A couple of issues back I reviewed Rega’s P2 turntable, and, in the interim, Rega announced the P2 will cease production. The two events are probably not connected, so this review doesn’t signal that demise of the P3. The P3 will now be Rega’s entry-level unit, so you don’t have to elbow aside children and old people in your rush to the shops. Well, you don’t have to.
For a basic intro, I invite you to nip back to the May review of the P2. The P3 differs from it’s now defunct little brother in three important ways, and one not so important way. Firstly, it has a ‘proper’ 15mm untinted glass platter, as opposed to the particle board stuff used on the P2. It’s not hugely massive, but glass is a tried and true platter material, being lovely and inert. Secondly, it is equipped with Rega’s esteemed RB300 tonearm, not the P2′s lesser RB250. The final change of note is the plinth, which is made of a lighter material than that of the P2, helping with dispersion of vibrations from the motor. It also has chamfered edges.
For these substantive upgrades, the P3 costs a couple of ton more than the P2, but the improvement in sound quality is certainly worth that little extra, and, in light of the relatively small pricing gap, I’d bet eight out of ten buyers opted for the 3 over the 2.
Setting up the 3 was no more problematic than the 2 – simply run the drive belt around the sub-platter and motor driveshaft, pop the platter on the sub-platter, the felt mat on top of that, and plug it in. Again, it pays to give thought to placement – a non-suspended design like this is not immune to vibrations, even though those three rubbery feet do a remarkable job.
As in my review of the P2, I mounted my Goldring 1022 moving magnet cartridge in the RB300 to familarise myself with the P3. Intriguingly, whereas it fit beautifully on the P2, its vertical tracking was out of whack on the P3. Rather than sod about installing a spacer under the arm, I switched to Rega’s own Elys cartridge, which I’d come to know on the P2.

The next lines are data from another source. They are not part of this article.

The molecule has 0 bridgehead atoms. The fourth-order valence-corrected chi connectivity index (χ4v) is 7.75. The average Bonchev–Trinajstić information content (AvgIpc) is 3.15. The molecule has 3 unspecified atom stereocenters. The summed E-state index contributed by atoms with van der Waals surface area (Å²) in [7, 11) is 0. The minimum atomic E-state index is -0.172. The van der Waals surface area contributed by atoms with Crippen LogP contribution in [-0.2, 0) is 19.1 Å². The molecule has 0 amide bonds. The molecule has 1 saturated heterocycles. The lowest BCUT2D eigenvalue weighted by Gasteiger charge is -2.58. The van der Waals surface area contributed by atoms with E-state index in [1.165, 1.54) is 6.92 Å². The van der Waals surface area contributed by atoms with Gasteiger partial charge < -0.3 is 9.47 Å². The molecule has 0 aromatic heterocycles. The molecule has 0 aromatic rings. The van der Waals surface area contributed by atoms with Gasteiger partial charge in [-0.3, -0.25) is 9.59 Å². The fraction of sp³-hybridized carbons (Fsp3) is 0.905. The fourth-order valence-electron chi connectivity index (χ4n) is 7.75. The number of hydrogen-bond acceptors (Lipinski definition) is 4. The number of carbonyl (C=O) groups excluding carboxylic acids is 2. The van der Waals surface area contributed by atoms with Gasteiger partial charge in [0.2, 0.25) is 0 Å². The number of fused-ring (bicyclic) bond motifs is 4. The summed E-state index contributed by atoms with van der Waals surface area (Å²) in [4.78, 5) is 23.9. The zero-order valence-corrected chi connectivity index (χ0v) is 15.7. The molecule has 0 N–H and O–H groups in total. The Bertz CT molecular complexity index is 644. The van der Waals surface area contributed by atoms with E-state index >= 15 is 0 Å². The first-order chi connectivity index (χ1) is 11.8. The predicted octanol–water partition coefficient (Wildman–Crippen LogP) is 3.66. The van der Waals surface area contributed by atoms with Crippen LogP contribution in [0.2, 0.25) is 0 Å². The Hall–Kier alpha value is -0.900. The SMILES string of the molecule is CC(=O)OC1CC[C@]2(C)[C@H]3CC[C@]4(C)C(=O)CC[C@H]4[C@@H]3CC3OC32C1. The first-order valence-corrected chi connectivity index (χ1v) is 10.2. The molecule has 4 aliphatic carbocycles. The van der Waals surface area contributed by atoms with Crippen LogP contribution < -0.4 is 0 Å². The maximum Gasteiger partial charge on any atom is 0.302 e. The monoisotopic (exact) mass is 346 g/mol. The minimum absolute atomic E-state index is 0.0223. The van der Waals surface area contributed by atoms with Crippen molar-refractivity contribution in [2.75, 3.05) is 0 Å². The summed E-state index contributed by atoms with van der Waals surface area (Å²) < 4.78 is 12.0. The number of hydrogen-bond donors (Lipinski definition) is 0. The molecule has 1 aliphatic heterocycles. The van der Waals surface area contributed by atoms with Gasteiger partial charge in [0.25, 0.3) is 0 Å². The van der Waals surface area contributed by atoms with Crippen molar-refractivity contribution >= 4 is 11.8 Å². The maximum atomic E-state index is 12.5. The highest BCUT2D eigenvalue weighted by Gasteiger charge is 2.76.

Listening hard on the heels of the P2, the P3 quickly exhibited superior performance. To a long time tweaker, the P3 had that better-by-degrees advantage over the P2 that you get in other equipment after mucking about with speaker placement, isolation, or a cable upgrade. The P3 is tauter, faster, just a little quieter, just, well, better, and better in all the dimensions in which the P2 is already strong. My only niggle was the slight hollowness invested in the lower-midrange, brought to my attention on the The Chills’, Lost EP 45. Experimentation with placement might very well cure that, however.
Of course, the P3 isn’t a chromed, sprung, high mass, spindle-weighted, electronic speed-regulated monster costing thousands. In automotive terms, it’s a highly tuned P2, manifesting the same kind of lean, go-for-it sound. That means it plays very well, giving a dynamic, expressive rendering of Respighi’s Pines of Rome , or knocking out XTC’s Skylarking with a fresh and enthusiastic feel, not quite but nearly weaving the illusion that you’re sitting in the third row of the auditorium or the engineer’s booth at the recording studio.
To my antique Garrard 401-trained ears, the Rega sounded ‘newer’, more together, sharper, more focused. It’s a contemporary sound, not a million miles from well sorted CD players of three times the price, but with the immediacy that comes of stripping away all that fussy digital processing. It was also less weighty than the old Garrard, and paid stricter attention to the metronome.
The P3 is not the introduction to the virtues of vinyl that the P2 is, or was; it’s a good stride up the scale of high fidelity toward the original performance. The tangible spaces, the insight into how instruments and voices combine, the unforced upper midrange and treble, it’s all here. P2s are still around in the shops, so if you find yourself facing a P2 versus P3 choice, go the extra mile – it’s more than worth it.
Rega P3 turntable. $1000